We didn’t know it would be foundation at the time, we were having fun. At the time the studio was in a house in Brockley but then it moved to the West End on Denmark St. They had a great spot there and a lot of early hardcore and rave records were made in the new studio.
You engineered some of Ray Keith’s earliest tunes, DJ Rap’s, too…
Yeah I did. I met them both at City Sounds, the record shop where Ray worked. He’d come down with loads of promos and we’d sample all kinds of things and mish-mash them together. I’d been at the studios for a few years by then so knew my way around. I started at the end of 88, fresh-faced out of school, aged 19, and fell in love with whole process; early rave, UK rap, acid house. You’d have these legends coming in like Adamski and through Rebel MC I met guys like Tenor Fly and Barrington Levy. Huge reggae artists.
You must have been like a kid in a sweetshop!
It was pretty mad! It was totally up my street musically and I was learning all the time, which was the most important thing and everything was so new and exciting it all seemed quite magical.
Did you ever worry you’d become too much of an engineer and not become an artist? You were helping others make anthems when it’s clear that’s what you wanted to do personally…
Well the engineering paid me money so it was my bread and butter and a priority, but yeah I did want to become an artist in my own right and adapt the skills I’d learnt to the music I wanted to make.
What other tracks did you engineer that really stood out? I imagine Spiritual Aura is one?
Rap and I worked together as Engineers Without Fears and I actually didn’t really like Spiritual Aura that much at first, haha! I thought the vocal sample was a bit naff but I was proved wrong and that was huge. It was all very DIY. We’d make the tunes in her bedroom then mix them down in a place called Monroe Studios which was very historic in hardcore and jungle foundations. I’m very proud of the Suburban Base stuff Rap and I did. Also all the early Congo Natty productions I got to work on which became foundation tunes in the jungle scene like Junglist featuring Peter Bouncer and Tribal Bass. I’m also really proud of the Blapps stuff because that was the music I wanted to make.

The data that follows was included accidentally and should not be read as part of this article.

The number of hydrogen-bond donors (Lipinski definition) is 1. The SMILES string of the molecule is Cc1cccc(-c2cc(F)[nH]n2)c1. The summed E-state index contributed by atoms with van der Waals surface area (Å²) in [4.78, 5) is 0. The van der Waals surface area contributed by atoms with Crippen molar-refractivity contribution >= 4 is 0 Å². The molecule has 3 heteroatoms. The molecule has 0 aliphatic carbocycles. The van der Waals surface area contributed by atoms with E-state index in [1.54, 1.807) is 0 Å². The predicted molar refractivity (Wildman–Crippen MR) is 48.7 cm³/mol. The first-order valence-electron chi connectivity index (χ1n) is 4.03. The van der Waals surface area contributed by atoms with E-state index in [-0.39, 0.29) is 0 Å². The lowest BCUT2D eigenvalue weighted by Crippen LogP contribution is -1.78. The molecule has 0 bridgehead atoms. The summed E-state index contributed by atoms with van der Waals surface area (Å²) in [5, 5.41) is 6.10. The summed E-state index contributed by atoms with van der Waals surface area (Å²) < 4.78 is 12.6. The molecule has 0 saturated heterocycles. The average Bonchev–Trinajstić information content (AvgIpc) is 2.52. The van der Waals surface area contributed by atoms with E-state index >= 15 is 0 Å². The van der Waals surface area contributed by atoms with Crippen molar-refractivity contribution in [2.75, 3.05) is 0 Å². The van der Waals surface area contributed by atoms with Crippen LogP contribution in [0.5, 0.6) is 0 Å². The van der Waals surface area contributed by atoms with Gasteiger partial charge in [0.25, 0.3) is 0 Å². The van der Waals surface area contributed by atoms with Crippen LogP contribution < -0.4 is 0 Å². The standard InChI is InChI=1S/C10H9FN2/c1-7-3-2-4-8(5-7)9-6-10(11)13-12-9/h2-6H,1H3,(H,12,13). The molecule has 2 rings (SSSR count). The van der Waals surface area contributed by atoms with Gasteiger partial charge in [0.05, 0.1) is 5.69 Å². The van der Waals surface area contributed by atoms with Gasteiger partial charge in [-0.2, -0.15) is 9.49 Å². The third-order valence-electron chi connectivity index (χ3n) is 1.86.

Blapps caught that first wave of UK breaks. It had everything in the mix. Hip-hop, funk, soul. It captured UK’s first take on hardcore.
Totally! Music from the age of 14 – 18 for me was b-boy electro, then hip-hop, then house music. You’d hear Todd Terry taking house and techno ideas and fusing that with his own love of hip-hop. That’s where Blapps came from. The perfect fusion of hip-hop, house, reggae and a little bit later the acid and techno sound which was coming over from Belgium.
Were you ever a raver before you became an artist?
Not a proper one. But I was a huge lover of music and was shopping for records endlessly with money I didn’t have. I still have all the Ultimate Breaks & Beats albums now over 30 years later!
When I think about those breaks, they’re the link between Blapps and the Freestylers. Would you say Freestylers was natural progression from Blapps?
Yeah. But in between I was also working with Rebel MC and Definition Of Sound. Then, from 94-97 musically I was making house, then speed garage came along. I killed it on that.
You were part of the Sol Brothers
That’s right. We were signed to Fresh Records and I heard this record which had an Armand Van Helden tune with a Lisa Stansfield acapella over the top of it. I thought, ‘I can do that!’ So I got a Kathy Brown vocal (Turn me up) and put it over Armand Van Helden’s Sugar Is Sweeter. That blew up, so we did a load of records and remixes around that time in that style. By then I’d met Matt, the other half of Freestylers. He was also signed to Fresh Records, we got talking and he suggested doing a b-boy electro tune, which we put out as a white label. That was the early stages of big beat, around 97, with acts like Chemical Brothers and Fatboy Slim.